Do you ‘do’ Valentine’s Day?

My husband and I don’t do Valentine’s day.

It wasn’t something we contracted previously before getting married. It wasn’t something we both decided and agreed on. We didn’t say “Oh, we don’t like soppy things like that” or “we should love each other everyday, not just on the 14th of February.”

I think it’s nice that there is a day on which people celebrate love by giving each other tasty things and colourful plants. They say men are visual but I think all humans are visual. What woman isn’t swayed by a nicely dressed significant other who smells fantastic and is presenting an array of colourful flowers, just for her? Not me for sure.

I like pretty presents. During our first few weeks of marriage my husband used to buy me lots of presents. Expensive bracelets, high quality perfume, a pair of ghd straighteners which I could never afford and which, now I know, he couldn’t afford either. First class train tickets to London. Giant boxes of chocolate (which I let my family eat because I was watching my figure), a giant cream cake (seriously, do you WANT a fat wife?), a tray of colourful cupcakes (say whaaaat). He wanted to impress me. He didn’t know he’d already impressed me with his clean cut fashion and his smell and his infectious smile. But I wouldn’t say no to the other things.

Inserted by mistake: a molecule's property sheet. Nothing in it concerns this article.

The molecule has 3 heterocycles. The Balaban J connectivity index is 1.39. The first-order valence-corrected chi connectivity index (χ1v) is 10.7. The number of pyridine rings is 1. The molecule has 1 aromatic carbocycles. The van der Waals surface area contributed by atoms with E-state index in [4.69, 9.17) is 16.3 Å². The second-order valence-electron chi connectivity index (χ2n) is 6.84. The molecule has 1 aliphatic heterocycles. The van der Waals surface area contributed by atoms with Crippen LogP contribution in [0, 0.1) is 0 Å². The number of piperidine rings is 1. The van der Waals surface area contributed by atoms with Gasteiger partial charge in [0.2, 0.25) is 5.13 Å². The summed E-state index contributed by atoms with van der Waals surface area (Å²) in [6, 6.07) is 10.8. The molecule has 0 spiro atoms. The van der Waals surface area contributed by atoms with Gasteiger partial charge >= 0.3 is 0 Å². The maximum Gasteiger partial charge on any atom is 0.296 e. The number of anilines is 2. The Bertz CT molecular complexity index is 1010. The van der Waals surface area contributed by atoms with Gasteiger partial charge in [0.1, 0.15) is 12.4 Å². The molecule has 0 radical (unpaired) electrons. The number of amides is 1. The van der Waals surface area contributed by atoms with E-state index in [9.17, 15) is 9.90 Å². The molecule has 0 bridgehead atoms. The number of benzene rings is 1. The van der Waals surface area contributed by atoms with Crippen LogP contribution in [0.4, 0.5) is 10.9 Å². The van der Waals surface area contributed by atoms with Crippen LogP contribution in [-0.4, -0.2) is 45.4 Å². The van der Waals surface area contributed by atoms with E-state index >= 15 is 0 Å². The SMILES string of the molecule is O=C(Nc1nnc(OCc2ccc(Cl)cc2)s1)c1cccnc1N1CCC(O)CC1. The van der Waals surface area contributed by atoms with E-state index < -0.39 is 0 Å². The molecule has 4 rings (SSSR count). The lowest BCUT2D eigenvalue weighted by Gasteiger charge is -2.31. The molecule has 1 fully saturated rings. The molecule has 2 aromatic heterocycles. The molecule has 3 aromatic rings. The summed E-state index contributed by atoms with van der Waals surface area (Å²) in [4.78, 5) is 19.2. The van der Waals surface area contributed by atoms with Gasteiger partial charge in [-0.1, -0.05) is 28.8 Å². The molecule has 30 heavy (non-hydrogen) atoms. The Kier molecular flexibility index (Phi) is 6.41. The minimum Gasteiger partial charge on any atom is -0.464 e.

My mother, pragmatic as always, said, “he’ll stop opening the car door for you soon.”

Two years later, he has stopped doing it. I guess he doesn’t need to ‘impress’ me anymore. But sometimes he does. When it’s a special occasion. Like when we escaped the family and went to a retro cafe and I wore lipstick and a flowing dress and he wore his expensive coat and the cashmere sweater that I love.

My husband hates hearts. I don’t know if its a ‘macho’ thing, or if he is still a bit immature (he is 24). He gets irritated by them.

“If I see a heart,” he said once, impassioned, “I’ll… I’ll punch it in the face!”

I found this so hilarious that I laughed about it for three days straight. I still laugh about this. I am chuckling away to myself as I type.

So yes. We don’t do Valentine’s day. We don’t schedule dates. We don’t plan holidays. We don’t get gifts. We just never think about that. It doesn’t matter to either of us. we aren’t the celebratory type. We aren’t mushy, and can be awkward demonstrating our love.

Do I, as a woman who can be emotional sometimes all the time, ever feel bad about it?

Honestly, hand on heart honest, I don’t.

 

Some people feel very low about Valentine’s Day. They feel more lonely, surrounded by loving couples. It is a day that can exclude a lot of members of our society, even though it is not only meant to celebrate romantic love, but all love.

To other people, Valentine’s Day is pointless, ridiculous consumerism and a way for the capitalists to make their capital gains.

To me, Valentine’s Day is the sweet day Katy Carr and her siblings exchanged heartwarming (and sometimes chuckle-worthy) poems by a roaring fire, surrounded by comfort and love.

What are your thoughts on Valentine’s Day? Do you ‘do’ Valentine’s Day, or would you ‘do’ it?

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In Which I Talk About Books

Good morning, fair maidens and noble gentlemen.

I went to a car boot sale on the Sunday morning past. I have never been to a car boot sale before, this is my first time. I must say I was rather excited. I was just thinking of all the books stored in people’s attics that they have no use for anymore (GOODNESS knows why!).